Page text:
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First of all, this is not homework, so please don't tag it as homewrok

I did not understand this problem. Can anybody explain it to me? It is not the english that I do not understand, but rather the general gist of the problem.

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Have you considered a descriptive title for your question? –  Pieter Jun 5 '10 at 7:09
1  
Do you have a specific question about this problem? –  Jordan Lewis Jun 5 '10 at 7:12
6  
If it is not "homewrok", then what is it? –  Olivier Verdier Jun 5 '10 at 7:17
    
question just question which i did not understand –  dato datuashvili Jun 5 '10 at 7:21
    
Its originally from a book "Introduction to algorithms By Thomas H. Cormen" and copied by many lazy teachers. –  zaf Jun 5 '10 at 7:24
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3 Answers

up vote 4 down vote accepted

My method for solving this problem ?...Sure babe....Here ya go..served up on a silver platter.

[1] Google search for say: Consider the problem of neatly printing a paragraph on a printer

[2] Pick say ~10 sites that are not obvious chaff.

[3] Have a quick look at the source code on the site...pick some code that is well structured and has plenty of comments.

[4] Pop it into visual studio..write some quciky code that excises the algorithm.

[5] Follow the flow of the code and compare it with the stated problem.

[6] Check a few of the results by hand. If they fail goto step 3.

[7] Run through the code until you understand how it works.

And there you go..How learn just about anything in 7 pain free steps.

Drinks all around...

Can I get you another cocktail ?

It's you lucky day... I'm in a good mood...So, here is a little pseudo code for you....from the first Google hit...even has line numbers so you can ask questions about specific lines...glory days...grrrr.

Lets assume that for all k s where 1 <= k <= n lk < M. PRINT_NEATLY is a bottom-up dynamic-proramming algorithm for the above recursive equation.
Lets create another array lineend[n] to record the end of line word number.


PRINT_NEATLY(n, M, l)
1   for i  <-- n to 1
2       p <-- i
3       CharsLeft <-- M - lp
4       while (CharsLeft - lp+1 -1) > 0 and p < n
5           do  CharsLeft <-- CharsLeft - lp+1 - 1
6                   p <-- p + 1
7       if p = n
8           then c[i] <-- 0
9                   lineend[i] <-- n
10          else
11              c[i] <-- a big number, probably the Maximum nuber for this type.
12              sum_lk <-- 0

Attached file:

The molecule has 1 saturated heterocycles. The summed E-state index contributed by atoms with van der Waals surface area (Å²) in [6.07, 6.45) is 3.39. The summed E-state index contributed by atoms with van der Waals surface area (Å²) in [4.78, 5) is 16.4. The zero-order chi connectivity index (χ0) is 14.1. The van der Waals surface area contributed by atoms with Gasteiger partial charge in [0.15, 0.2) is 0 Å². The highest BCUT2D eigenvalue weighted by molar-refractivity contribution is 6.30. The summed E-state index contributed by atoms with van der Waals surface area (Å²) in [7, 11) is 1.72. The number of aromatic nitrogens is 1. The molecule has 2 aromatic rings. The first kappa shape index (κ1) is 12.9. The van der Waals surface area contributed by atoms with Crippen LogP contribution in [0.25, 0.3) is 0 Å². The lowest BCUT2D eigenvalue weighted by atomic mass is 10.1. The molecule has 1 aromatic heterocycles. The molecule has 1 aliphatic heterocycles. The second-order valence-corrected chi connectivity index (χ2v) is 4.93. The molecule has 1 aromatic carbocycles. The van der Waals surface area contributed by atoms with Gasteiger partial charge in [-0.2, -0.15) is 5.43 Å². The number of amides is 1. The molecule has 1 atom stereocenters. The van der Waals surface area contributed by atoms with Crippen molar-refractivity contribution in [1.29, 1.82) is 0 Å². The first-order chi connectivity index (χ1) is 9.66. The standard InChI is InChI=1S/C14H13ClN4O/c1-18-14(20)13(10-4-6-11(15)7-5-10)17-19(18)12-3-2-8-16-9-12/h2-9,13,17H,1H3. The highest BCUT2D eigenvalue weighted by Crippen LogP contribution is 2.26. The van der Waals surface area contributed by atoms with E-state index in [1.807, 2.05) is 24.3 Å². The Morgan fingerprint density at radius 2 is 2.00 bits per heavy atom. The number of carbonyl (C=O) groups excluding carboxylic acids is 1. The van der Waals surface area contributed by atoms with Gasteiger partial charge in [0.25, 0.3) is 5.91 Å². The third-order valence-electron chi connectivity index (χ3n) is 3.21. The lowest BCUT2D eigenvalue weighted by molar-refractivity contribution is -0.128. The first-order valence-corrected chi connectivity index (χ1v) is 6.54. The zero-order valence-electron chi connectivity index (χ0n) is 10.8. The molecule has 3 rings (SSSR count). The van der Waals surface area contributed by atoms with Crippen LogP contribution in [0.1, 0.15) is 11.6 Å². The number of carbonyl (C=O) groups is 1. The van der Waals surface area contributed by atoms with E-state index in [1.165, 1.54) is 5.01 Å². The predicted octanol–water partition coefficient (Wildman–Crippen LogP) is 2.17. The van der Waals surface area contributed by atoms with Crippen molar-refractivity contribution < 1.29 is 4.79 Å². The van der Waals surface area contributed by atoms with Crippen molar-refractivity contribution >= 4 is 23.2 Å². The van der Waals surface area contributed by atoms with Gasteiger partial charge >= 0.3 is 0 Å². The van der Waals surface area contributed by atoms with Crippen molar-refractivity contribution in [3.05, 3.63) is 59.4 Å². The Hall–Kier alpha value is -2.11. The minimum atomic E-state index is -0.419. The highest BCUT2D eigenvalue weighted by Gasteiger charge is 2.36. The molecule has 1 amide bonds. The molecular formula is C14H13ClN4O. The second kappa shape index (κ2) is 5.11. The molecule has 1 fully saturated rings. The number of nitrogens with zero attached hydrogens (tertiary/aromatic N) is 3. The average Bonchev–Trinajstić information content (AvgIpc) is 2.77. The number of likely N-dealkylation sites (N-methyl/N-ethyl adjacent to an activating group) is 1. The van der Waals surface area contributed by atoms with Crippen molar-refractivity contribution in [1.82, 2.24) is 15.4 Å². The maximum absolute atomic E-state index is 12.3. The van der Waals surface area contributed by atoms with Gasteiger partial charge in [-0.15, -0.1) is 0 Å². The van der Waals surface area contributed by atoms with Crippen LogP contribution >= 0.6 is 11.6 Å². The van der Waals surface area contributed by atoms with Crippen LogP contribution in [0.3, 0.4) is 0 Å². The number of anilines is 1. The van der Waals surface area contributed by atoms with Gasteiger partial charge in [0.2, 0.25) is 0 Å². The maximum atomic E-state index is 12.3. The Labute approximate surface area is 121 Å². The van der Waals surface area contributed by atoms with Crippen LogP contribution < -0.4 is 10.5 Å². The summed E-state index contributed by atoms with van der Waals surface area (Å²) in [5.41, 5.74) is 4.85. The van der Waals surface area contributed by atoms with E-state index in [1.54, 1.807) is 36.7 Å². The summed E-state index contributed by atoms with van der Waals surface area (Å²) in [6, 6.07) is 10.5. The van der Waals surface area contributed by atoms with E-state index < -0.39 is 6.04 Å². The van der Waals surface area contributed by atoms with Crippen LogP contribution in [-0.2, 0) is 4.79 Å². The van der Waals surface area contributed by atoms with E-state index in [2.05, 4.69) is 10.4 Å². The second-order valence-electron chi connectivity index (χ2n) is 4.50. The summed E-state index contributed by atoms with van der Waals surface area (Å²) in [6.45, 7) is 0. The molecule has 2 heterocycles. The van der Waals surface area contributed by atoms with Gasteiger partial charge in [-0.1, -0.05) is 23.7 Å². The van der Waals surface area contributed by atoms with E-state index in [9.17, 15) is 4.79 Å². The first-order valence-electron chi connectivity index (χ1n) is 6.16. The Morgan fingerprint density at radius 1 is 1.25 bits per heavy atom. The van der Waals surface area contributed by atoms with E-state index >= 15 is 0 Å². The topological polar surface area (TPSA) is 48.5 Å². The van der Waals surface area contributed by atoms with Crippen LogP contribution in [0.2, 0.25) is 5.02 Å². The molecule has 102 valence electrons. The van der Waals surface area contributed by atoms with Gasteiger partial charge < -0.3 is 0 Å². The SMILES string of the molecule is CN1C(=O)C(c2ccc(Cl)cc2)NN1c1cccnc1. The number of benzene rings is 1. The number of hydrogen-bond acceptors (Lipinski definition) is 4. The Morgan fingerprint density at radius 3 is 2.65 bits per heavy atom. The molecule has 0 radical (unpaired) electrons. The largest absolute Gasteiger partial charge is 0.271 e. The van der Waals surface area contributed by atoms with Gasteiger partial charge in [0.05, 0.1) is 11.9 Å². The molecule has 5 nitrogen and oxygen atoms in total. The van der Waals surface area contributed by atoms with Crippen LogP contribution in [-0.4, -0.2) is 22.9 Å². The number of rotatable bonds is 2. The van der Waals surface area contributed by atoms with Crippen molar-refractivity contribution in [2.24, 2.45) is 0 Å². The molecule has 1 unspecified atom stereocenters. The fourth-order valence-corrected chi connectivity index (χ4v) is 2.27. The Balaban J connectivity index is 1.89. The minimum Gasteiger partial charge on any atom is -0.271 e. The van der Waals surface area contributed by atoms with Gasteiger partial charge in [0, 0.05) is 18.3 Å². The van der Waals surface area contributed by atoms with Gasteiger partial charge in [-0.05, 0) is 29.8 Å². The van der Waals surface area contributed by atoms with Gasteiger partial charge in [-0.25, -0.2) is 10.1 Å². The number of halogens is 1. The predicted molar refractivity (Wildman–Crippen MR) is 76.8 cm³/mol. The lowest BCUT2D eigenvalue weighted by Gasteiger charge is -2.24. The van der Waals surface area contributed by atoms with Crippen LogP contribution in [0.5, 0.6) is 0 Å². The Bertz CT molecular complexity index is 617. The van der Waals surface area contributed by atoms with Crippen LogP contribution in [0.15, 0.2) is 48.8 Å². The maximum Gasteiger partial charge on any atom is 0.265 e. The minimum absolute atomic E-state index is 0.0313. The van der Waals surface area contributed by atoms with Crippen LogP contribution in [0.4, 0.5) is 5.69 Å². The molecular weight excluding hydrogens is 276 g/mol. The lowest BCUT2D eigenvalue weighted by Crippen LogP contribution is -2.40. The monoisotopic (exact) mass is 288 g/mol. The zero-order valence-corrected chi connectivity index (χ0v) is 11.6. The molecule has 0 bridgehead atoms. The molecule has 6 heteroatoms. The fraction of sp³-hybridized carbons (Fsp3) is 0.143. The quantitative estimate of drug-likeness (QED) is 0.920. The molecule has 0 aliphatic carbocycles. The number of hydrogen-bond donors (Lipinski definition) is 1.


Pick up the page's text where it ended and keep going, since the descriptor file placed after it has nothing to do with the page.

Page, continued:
13              for j <-- i to p
14                  sum_lk <-- sum_lk + lj 
15                  cost <-- ( M -j + i - sumlk )3 + c[j+1]
16                   if  cost < c[i]
17                       then c[i] <-- cost
18                               lineend[i] <-- j 

19    // Print paragraph
20    start <-- 1
21    while start <= n
22        do
23            for word <-- start to lineend[start]
24                print  ln
25            print newline
26            start <-- lineend[start] + 1
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+1 Thats the spirit :) –  zaf Jun 5 '10 at 7:48
    
Copy and pasted! Thanks. –  zaf Jun 5 '10 at 7:53
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  • The algorithm is supposed to print the paragraph "neatly"
  • Padding space at the end of lines (except at the end) is not "neat"
  • Thus, the algorithm should minimize such padding
  • The exact measure of "neatness" is the sum of the squares of the padding on each line (a very common measure of compound errors, that basically implies that it's more acceptable to have many small errors than a few large ones).
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+1, but it actually calls for the sum of cubes of padding, not the sum of squares. (I guess it makes it even less likely to produce lines with big gaps.) –  j_random_hacker Sep 22 '12 at 5:58
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you can find official answer here http://mitpress.mit.edu/algorithms/solutions/chap15-solutions.pdf , very detailed explanation and elegant code.

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Can you give us more than just a link, such as a summary? –  Austin Henley Sep 29 '12 at 1:06
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